We’ve all been taught to start with the basics and build a solid foundation, no matter what goal you have in mind. But a common mistake is wanting to cover the basics and move on to advanced learning too quickly.
In order to write great copy that turns readers into buyers, you must know and master the basics – like how to write a good headline, how to write conversationally, and how to get your reader to take action – first. Speed through the basics, and you won’t absorb them well.
The best symphony musicians practice their basics every day. When they sit down to practice, they don’t start with the piece they’re learning or the most advanced music they know.
Instead, they start with the basics every time. Basic scales and exercises they learned the first day they picked up the instrument!
This practice is how they became successful. You can do the same – with writing – to propel yourself into the writer’s life.
Make a commitment to focus on mastering the basics first, really get them down, and apply them to everything you write before moving on to more advanced topics.
Once you have learned the basics and you’re able to put them into practice, you need to review them often. Keeping them fresh in your mind makes using them easier. And with new, fancy tricks emerging every day, it’s more important than ever to remember the basics.
The best way I’ve found to keep the basics in front of me while I’m working is AWAI’s Professional Writers’ Alliance poster. It’s a free bonus to members when they join, but it’s been invaluable to me.
It includes great tips on how to be a better copywriter, such as, “Your Headline Must Grab the Prospect’s Attention” and “The more informative your advertising, the more persuasive it will be.”
You can also create your own poster or reference sheet. Go through AWAI’s Accelerated Program for Six-Figure Copywriting and write the basics on your own poster, note cards, or even on a sheet of paper.
The important thing is that you make reviewing the basics a habit. This will make you a top-notch copywriter sooner than you think.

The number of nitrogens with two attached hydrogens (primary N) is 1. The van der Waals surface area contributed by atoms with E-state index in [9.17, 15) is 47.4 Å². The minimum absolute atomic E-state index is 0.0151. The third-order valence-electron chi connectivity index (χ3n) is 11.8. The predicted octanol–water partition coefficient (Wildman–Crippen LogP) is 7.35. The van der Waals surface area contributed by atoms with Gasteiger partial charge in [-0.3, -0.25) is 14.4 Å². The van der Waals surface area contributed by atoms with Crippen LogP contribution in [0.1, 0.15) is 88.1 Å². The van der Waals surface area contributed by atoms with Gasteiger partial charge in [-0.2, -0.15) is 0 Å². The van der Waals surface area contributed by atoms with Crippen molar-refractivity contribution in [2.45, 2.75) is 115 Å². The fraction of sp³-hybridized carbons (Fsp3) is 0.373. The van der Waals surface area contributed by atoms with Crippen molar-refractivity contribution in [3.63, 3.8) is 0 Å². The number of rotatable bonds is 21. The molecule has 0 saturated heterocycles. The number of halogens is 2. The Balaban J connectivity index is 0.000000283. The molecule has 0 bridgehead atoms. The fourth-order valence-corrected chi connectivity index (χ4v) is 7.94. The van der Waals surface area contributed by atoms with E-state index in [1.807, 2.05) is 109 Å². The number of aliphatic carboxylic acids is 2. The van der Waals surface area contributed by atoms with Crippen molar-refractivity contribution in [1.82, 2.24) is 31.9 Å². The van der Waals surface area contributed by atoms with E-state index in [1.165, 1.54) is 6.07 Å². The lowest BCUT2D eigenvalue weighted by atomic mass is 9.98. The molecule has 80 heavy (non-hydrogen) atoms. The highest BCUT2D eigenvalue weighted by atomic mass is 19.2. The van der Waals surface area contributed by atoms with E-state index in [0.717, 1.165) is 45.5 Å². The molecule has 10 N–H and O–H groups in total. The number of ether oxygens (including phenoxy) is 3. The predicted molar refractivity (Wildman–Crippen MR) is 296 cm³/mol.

Here are the basics I review often:
The Power of One
I think this is the most important lesson I’ve learned from Michael Masterson and AWAI about copywriting. Keep these four points in mind when you think about the Power of One, and your copy will produce killer results.
- Stir one big emotion – Pick one emotion (like fear or pride) for your project and use only that one. Trying to appeal to more than one emotion will cause your reader to get mentally jumbled up.
- Emphasize one good idea – We call this the “big idea.” It’s an idea the reader can absorb immediately. It should hint at solving the reader’s biggest problem. Read a great article on the big idea by Sid Smith here.
- Tell one captivating story – One main story should exist throughout your entire copy, whether it’s a sales letter or an email. Having just one story that relates to your big idea keeps them engaged. But multiple stories usually distract from the big idea. An example of a story you might tell is how the client came up with the idea for their product or service.
- Direct your reader to one inevitable response – Your copy should have one goal. Example goals might be to get your reader to buy something, click a link, sign up for a newsletter, or even contact or visit the company. Be sure to keep that one goal in mind while you’re writing.
Call to Action
The call to action is so important because if you don’t ask your reader to take action, the copy won’t achieve the goal. The call to action usually comes at the end after you’ve written the letter and spoke to the prospect like a friend. You’ve told them about the product (including the benefits) and given them the proof they need to make a purchase. Now you just need them to take an action. You can read more about how to write an effective call to action here.
People don’t like to be “sold,” and if your writing leads them to believe they are being sold, they’ll stop reading. Picture the reader sitting in front of you, and write like you’re talking to them. People have conversations with their friends and people they know. If they feel like they know you, they’ll be more likely to trust you – and buy from you.
People Buy for Emotional Reasons
I have to remind myself of this often, but people, in general, don’t buy for rational reasons. They buy a product or service that appeals to their emotions (fear, greed, etc.). Then they back up their decision with reasoning and facts.
An example might be a security system. Sure, it makes sense to get a security system, but most ads sell them by using fear (an emotion). Then they back up your decision by telling you how much money you’re going to save.
Don’t Forget Benefits
Features are easy. They’re the material details of a product, usually given to you by the client. Automatic transmission, 28 MPG, and 10 airbags are all features.
Benefits are a little more difficult, and many new copywriters often forget about them and fail to add them to their copy. Including benefits will get better results, so it’s important to take some time to understand them. You can find benefits by asking, “So what?” after a feature.
For example, a car has 10 air bags. So what? It will be safe for your entire family.
The car gets 28 miles per gallon. So what? You’ll save money on gas.
The above are just a few of the basics that copywriters should know. Review them before every project, and you’ll find the words come easier and your copy performs better.